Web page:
My Battle Against My Stroke – Krishna Pindolia’s Blog

UK resident Krishna Pindolia writes an insightful and interesting blog which the folks at SRABC like to follow. My Stroke-athon Journey: 10 YEARS ON – a blog by Krishna Pindolia can be found here:  https://strokeathon10yearson.wordpress.com/

Here’s a sample of her writing:My Battle Against My Stroke - Krishna Pindolia’s Blog

Ten years ago, at the age of 18, on 2nd June 2005 I was diagnosed as suffering from a stroke. I was just about to take my A-level exams. It was the most important academic exam period of my life. In fact, I had already taken a Psychology exam. I was ready to take the rest of them and eventually go to university to study Pharmacy hopefully in Nottingham. The events leading up to me being admitted to hospital and having a stroke have changed my life forever. Until I had my stroke, I thought only old people and diabetic people were likely to be affected by strokes.  I didn’t know that anyone at any age, even babies could suffer from a stroke. I know that I would now be living a completely different life to which I am now.

I use to be quiet, shy, always focused on doing well in school. I wouldn’t say I was clever and neither would I say I struggled in school. I worked hard to achieve good grades. I got 7A’s and 6B’s at GCSE’s including English and Maths. I always wanted to study pharmacy in university as I enjoyed studying Biology and Chemistry and I was quite good at maths. I wasn’t popular, I had a few friends that I was close to and that was enough for me.

After having a stroke, things changed drastically. I didn’t know where I was, who my family were, my name, I couldn’t read or write and couldn’t speak much apart from saying the word “No”. I stayed three months in hospital and rehabilitation at the National Neurology and Neurosurgery (Queens Square) receiving the best care of speech therapy, occupational therapy, physiotherapy and neuropsychology treatment to recover from the stroke. I then went home in August received community rehabilitation and I eventually went to a Vocational Rehab in London Bridge in January 2006 to help me go back onto my feet, go back to College and pursue my unfinished career. Not giving up, I went back to college to re-learn the A-levels. I eventually went to study Pharmacy at London School of Pharmacy for a year. I passed my coursework but failed my exams as they were all in one week and at that time I was visiting the hospital at least 3 times a week. It was too early to go university full-time but if I didn’t try I would never have known. At this point, I wasn’t going to give up that easy. I still remembered the day the doctors told me I would never be able to do anything but watch TV. It made me angry and made me even more determined to succeed. I told all my doctors that I would get a degree and prove it to them. I then decided to go to Westminster University to study Biomedical Science part-time and I achieved my degree 6 years later.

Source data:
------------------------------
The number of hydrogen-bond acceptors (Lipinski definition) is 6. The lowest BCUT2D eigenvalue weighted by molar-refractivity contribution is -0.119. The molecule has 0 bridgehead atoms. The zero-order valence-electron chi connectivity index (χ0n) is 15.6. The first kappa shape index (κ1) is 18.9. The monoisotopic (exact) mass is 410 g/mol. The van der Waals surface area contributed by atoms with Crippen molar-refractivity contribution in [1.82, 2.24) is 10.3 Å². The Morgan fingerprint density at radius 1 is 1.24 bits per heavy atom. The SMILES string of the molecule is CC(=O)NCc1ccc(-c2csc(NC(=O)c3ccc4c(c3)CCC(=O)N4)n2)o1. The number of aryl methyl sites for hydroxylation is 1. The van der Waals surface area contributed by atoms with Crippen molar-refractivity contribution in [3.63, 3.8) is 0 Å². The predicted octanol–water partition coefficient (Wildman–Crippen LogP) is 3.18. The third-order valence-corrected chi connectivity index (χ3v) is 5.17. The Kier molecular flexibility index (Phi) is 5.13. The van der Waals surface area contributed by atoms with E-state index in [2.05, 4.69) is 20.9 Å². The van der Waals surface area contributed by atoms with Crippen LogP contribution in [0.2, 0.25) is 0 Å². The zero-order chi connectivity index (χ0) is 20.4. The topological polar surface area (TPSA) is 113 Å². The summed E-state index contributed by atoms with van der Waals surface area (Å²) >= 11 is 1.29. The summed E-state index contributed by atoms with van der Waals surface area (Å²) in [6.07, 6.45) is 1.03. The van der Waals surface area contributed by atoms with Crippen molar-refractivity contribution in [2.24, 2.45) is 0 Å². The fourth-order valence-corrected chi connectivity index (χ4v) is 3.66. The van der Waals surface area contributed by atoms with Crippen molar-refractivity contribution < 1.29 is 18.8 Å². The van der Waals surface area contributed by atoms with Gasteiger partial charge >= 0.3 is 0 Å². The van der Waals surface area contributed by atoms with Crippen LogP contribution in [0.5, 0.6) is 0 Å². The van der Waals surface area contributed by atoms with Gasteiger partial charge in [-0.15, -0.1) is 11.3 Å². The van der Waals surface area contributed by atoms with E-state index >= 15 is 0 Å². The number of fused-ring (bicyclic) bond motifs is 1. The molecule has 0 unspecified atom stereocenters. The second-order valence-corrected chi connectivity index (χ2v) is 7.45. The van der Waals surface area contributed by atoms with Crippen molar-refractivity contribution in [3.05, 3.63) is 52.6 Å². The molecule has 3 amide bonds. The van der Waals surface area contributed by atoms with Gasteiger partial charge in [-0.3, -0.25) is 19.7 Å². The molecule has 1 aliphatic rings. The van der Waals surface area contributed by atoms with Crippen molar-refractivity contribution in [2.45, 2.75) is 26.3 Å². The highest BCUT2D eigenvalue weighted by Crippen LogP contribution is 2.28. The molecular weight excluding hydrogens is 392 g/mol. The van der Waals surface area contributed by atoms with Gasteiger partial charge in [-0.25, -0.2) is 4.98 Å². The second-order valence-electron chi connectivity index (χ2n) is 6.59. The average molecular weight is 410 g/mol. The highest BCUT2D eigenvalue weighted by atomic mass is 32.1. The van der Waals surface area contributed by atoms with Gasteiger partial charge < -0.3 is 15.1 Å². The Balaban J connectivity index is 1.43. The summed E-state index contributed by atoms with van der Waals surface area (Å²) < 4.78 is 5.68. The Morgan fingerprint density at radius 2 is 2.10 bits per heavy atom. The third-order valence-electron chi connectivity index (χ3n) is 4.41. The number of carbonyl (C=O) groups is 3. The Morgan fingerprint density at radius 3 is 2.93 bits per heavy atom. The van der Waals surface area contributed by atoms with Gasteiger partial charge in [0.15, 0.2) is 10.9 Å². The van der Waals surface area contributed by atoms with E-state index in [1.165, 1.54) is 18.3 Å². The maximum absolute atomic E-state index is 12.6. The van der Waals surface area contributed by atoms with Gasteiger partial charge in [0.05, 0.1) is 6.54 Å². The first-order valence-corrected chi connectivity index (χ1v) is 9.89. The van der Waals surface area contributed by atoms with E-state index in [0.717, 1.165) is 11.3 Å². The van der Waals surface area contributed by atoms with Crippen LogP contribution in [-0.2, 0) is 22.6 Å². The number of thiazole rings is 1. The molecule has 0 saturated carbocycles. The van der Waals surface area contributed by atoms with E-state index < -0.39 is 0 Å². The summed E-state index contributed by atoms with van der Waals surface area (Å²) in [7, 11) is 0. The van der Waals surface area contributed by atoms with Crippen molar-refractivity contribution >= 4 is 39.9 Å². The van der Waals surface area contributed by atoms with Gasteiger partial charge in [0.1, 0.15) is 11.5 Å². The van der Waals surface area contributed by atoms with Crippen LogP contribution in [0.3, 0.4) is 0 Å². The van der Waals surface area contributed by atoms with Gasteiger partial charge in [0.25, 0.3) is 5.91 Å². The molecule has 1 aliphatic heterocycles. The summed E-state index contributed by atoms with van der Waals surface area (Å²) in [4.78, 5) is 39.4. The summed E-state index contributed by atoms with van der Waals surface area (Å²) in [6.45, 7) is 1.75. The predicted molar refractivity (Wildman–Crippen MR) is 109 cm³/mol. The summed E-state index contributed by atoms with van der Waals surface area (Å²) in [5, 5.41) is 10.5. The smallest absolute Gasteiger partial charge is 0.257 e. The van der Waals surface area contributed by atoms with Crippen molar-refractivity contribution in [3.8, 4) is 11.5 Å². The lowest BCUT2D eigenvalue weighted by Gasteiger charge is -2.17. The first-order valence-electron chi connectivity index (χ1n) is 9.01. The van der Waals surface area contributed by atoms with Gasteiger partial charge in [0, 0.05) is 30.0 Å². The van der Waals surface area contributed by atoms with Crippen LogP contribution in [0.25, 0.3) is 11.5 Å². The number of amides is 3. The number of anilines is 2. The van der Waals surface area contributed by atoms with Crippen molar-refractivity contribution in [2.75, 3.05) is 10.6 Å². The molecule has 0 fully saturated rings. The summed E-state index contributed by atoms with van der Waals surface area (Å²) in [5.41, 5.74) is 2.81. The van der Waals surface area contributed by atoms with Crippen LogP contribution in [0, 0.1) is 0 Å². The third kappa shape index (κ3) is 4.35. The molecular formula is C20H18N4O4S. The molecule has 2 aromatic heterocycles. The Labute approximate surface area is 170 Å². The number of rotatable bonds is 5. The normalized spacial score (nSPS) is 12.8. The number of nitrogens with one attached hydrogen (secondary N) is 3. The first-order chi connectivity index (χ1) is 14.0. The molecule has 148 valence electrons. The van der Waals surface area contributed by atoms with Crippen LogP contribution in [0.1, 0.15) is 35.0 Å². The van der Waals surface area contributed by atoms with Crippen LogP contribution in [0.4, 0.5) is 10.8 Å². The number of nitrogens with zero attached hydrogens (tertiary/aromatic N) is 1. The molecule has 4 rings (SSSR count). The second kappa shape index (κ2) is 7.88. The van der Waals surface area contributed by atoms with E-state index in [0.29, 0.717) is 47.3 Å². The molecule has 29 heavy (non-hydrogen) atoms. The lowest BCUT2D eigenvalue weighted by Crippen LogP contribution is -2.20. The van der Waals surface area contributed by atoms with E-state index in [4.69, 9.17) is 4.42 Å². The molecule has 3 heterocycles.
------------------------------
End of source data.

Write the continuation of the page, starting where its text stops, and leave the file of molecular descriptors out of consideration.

It’s been a really long journey but I feel like now is the time to share my story for several reasons.

Firstly, many members of my family and friends know about my stroke but not many know about the extent of my recovery and my whole journey in great detail because I found it difficult to talk about it back then. Only a selective few, know how hard I have had to work to be where I am today.

Secondly, I only had one mission back then … to complete my degree. Being told by your doctor that you won’t be able to do anything but watch TV at home was devastating. I had to prove them wrong because deep inside I believed I could do anything despite all the difficulties I was having after the stroke. I have been trying to achieve goals after goals till today. Most people probably thought I was crazy but I didn’t want to regret it later on in my life that I didn’t try when I could have. Now that I have achieved those goals, I have new ones and I am volunteering to get stronger so I can work one day as post-stroke fatigue and other problems are still affecting me.

Thirdly, despite all my gruelling efforts in overcoming my condition, my stroke seems to affect me today. Most people say that if I never told them I had a stroke they wouldn’t realise it. It’s all the strategies I have in place that hide away all my difficulties. On my bad days, I do find it difficult to explain things and struggle to process information quickly. Although, I have got much better over the years I still find it difficult to write fluently so I thought I would write blogs to improve my writing, show awareness about stroke and the preventative actions that can be taken by others.

Thanks to Daisy Hythe-Clayton, PR Officer (South) at the UK’s leading stroke charity, Stroke Association, for helping us to connect with Krishna and get her permission to reproduce her blog here. You can find out more about Stroke Association here: www.stroke.org.uk

By | 2016-03-09T12:21:46+00:00 March 10th, 2016|Newsletter|0 Comments

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